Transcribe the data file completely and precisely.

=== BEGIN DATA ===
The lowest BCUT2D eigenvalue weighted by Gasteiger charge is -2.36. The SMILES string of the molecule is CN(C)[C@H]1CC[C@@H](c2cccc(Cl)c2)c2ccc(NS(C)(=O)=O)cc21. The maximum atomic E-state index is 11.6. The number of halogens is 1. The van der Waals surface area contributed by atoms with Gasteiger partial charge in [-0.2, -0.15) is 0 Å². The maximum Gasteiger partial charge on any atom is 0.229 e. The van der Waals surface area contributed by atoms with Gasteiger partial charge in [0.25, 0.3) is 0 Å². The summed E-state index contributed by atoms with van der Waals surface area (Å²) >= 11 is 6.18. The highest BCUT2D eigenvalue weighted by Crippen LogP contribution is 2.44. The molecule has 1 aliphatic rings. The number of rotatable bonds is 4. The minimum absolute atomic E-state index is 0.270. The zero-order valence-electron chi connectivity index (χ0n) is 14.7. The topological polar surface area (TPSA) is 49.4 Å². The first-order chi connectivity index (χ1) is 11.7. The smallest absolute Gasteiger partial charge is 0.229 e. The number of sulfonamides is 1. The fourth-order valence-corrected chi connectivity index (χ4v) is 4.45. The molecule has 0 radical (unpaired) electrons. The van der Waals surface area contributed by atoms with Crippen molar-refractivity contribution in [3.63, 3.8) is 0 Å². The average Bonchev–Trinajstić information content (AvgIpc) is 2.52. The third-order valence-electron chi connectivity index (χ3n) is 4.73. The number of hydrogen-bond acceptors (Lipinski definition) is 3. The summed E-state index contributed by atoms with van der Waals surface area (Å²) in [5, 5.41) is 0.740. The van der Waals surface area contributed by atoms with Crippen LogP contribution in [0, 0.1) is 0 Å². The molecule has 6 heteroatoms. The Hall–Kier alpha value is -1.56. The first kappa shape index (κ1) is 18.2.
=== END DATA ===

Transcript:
The lowest BCUT2D eigenvalue weighted by Gasteiger charge is -2.36. The SMILES string of the molecule is CN(C)[C@H]1CC[C@@H](c2cccc(Cl)c2)c2ccc(NS(C)(=O)=O)cc21. The maximum atomic E-state index is 11.6. The number of halogens is 1. The van der Waals surface area contributed by atoms with Gasteiger partial charge in [-0.2, -0.15) is 0 Å². The maximum Gasteiger partial charge on any atom is 0.229 e. The van der Waals surface area contributed by atoms with Gasteiger partial charge in [0.25, 0.3) is 0 Å². The summed E-state index contributed by atoms with van der Waals surface area (Å²) >= 11 is 6.18. The highest BCUT2D eigenvalue weighted by Crippen LogP contribution is 2.44. The molecule has 1 aliphatic rings. The number of rotatable bonds is 4. The minimum absolute atomic E-state index is 0.270. The zero-order valence-electron chi connectivity index (χ0n) is 14.7. The topological polar surface area (TPSA) is 49.4 Å². The first-order chi connectivity index (χ1) is 11.7. The smallest absolute Gasteiger partial charge is 0.229 e. The number of sulfonamides is 1. The fourth-order valence-corrected chi connectivity index (χ4v) is 4.45. The molecule has 0 radical (unpaired) electrons. The van der Waals surface area contributed by atoms with Crippen molar-refractivity contribution in [3.63, 3.8) is 0 Å². The average Bonchev–Trinajstić information content (AvgIpc) is 2.52. The third-order valence-electron chi connectivity index (χ3n) is 4.73. The number of hydrogen-bond acceptors (Lipinski definition) is 3. The summed E-state index contributed by atoms with van der Waals surface area (Å²) in [5, 5.41) is 0.740. The van der Waals surface area contributed by atoms with Crippen LogP contribution in [0, 0.1) is 0 Å². The molecule has 6 heteroatoms. The Hall–Kier alpha value is -1.56. The first kappa shape index (κ1) is 18.2.